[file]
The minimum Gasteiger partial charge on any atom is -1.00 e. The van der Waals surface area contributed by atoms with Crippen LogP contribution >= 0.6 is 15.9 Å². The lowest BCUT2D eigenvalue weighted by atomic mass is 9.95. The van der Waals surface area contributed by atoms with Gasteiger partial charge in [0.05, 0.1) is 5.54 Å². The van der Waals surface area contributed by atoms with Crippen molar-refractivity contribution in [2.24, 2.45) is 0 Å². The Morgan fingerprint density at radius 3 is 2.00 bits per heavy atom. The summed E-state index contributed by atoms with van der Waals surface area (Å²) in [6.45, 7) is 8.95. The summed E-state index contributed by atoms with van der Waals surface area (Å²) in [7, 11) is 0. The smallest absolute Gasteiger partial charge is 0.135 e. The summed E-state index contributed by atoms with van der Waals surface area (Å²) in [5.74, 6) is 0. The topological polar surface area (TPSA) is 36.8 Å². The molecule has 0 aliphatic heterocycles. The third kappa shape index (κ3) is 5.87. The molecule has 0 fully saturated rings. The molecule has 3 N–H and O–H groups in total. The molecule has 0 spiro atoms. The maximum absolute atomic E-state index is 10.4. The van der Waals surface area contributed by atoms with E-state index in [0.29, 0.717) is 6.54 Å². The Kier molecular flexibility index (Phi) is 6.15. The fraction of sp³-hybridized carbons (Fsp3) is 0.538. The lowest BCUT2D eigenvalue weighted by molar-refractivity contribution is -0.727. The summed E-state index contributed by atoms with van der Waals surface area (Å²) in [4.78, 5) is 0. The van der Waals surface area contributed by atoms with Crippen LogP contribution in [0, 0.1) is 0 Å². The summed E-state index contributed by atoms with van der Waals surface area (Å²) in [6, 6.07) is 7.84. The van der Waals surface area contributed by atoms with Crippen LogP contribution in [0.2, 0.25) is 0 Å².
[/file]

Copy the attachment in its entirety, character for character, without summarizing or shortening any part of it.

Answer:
The minimum Gasteiger partial charge on any atom is -1.00 e. The van der Waals surface area contributed by atoms with Crippen LogP contribution >= 0.6 is 15.9 Å². The lowest BCUT2D eigenvalue weighted by atomic mass is 9.95. The van der Waals surface area contributed by atoms with Gasteiger partial charge in [0.05, 0.1) is 5.54 Å². The van der Waals surface area contributed by atoms with Crippen molar-refractivity contribution in [2.24, 2.45) is 0 Å². The Morgan fingerprint density at radius 3 is 2.00 bits per heavy atom. The summed E-state index contributed by atoms with van der Waals surface area (Å²) in [6.45, 7) is 8.95. The summed E-state index contributed by atoms with van der Waals surface area (Å²) in [7, 11) is 0. The smallest absolute Gasteiger partial charge is 0.135 e. The summed E-state index contributed by atoms with van der Waals surface area (Å²) in [5.74, 6) is 0. The topological polar surface area (TPSA) is 36.8 Å². The molecule has 0 aliphatic heterocycles. The third kappa shape index (κ3) is 5.87. The molecule has 0 fully saturated rings. The molecule has 3 N–H and O–H groups in total. The molecule has 0 spiro atoms. The maximum absolute atomic E-state index is 10.4. The van der Waals surface area contributed by atoms with E-state index in [0.29, 0.717) is 6.54 Å². The Kier molecular flexibility index (Phi) is 6.15. The fraction of sp³-hybridized carbons (Fsp3) is 0.538. The lowest BCUT2D eigenvalue weighted by molar-refractivity contribution is -0.727. The summed E-state index contributed by atoms with van der Waals surface area (Å²) in [4.78, 5) is 0. The van der Waals surface area contributed by atoms with Crippen LogP contribution in [0, 0.1) is 0 Å². The summed E-state index contributed by atoms with van der Waals surface area (Å²) in [6, 6.07) is 7.84. The van der Waals surface area contributed by atoms with Crippen LogP contribution in [0.2, 0.25) is 0 Å².